Someone at work was talking about a church she had recently visited, which had obviously created a positive impression. She was very enthusiastic about how “inclusive” it was, and what a surprising variety of people there were there.
Why does that word “inclusive” cause alarm bells to go off inside my head?
After all, the Gospel is eminently inclusive. We know the call is open to everyone (2 Peter 3:9), irrespective of race, culture, or economic situation (Colossians 3:11), or even prior background (1 Corinthians 6:10-11).
But what happens when “inclusive” becomes code for “anything goes”? Like it or not, there are certain life styles which Christians are not expected to engage in. In fact that’s the whole point of 1 Corinthians 5: the local church had become were tolerating things they shouldn’t have been–and moreover were proud of their tolerance. And back (or forward) in 6:10-11, when Paul goes through a list of issues and says “that’s what some of you were,” the operative word is were.
I admit, in that particular case, I don’t know exactly what they meant by “inclusive,” and I didn’t ask, so my concerns might be misplaced in that case. Even so, there are plenty of groups calling themselves churches that “include” things that don’t add up in scripture.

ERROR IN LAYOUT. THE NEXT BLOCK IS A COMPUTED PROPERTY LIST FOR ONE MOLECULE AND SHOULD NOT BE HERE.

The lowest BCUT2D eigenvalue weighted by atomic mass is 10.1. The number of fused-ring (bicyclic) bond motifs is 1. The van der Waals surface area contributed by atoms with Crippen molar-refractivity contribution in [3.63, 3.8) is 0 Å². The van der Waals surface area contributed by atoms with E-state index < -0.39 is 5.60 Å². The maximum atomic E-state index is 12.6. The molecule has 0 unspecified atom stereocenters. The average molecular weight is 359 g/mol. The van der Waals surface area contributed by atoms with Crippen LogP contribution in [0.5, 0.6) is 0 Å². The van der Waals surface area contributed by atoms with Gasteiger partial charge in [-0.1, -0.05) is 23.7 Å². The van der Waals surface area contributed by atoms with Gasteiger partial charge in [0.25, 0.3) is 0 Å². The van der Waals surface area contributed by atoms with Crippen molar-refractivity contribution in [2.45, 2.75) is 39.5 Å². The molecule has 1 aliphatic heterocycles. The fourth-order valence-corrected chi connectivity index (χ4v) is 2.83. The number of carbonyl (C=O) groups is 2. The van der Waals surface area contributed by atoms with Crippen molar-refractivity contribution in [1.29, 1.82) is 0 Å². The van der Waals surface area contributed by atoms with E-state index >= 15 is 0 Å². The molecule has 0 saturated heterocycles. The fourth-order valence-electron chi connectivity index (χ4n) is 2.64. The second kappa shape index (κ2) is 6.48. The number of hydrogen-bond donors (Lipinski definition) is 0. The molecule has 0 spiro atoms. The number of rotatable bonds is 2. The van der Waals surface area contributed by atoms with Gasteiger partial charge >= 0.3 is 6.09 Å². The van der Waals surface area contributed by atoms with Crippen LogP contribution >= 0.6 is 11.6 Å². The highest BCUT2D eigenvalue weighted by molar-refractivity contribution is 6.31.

Yes, Christians of all shapes and sizes mess up from time to time. But there’s a difference between falling into mud and wallowing in it.
Yes, I know it’s unrealistic to expect non-Christians to stick to a Christian ethic as such (though there may be good social reasons for doing so). And, in a country where we prize both freedom of religion and freedom of association, if you want to start a church group where tolerance and feeling good are primary, there are no laws stopping you.
But is it really going to be a church? Or more to the point–is it really going to be the church? It would be ironic to set up a church group designed for inclusiveness and include everyone but Christ.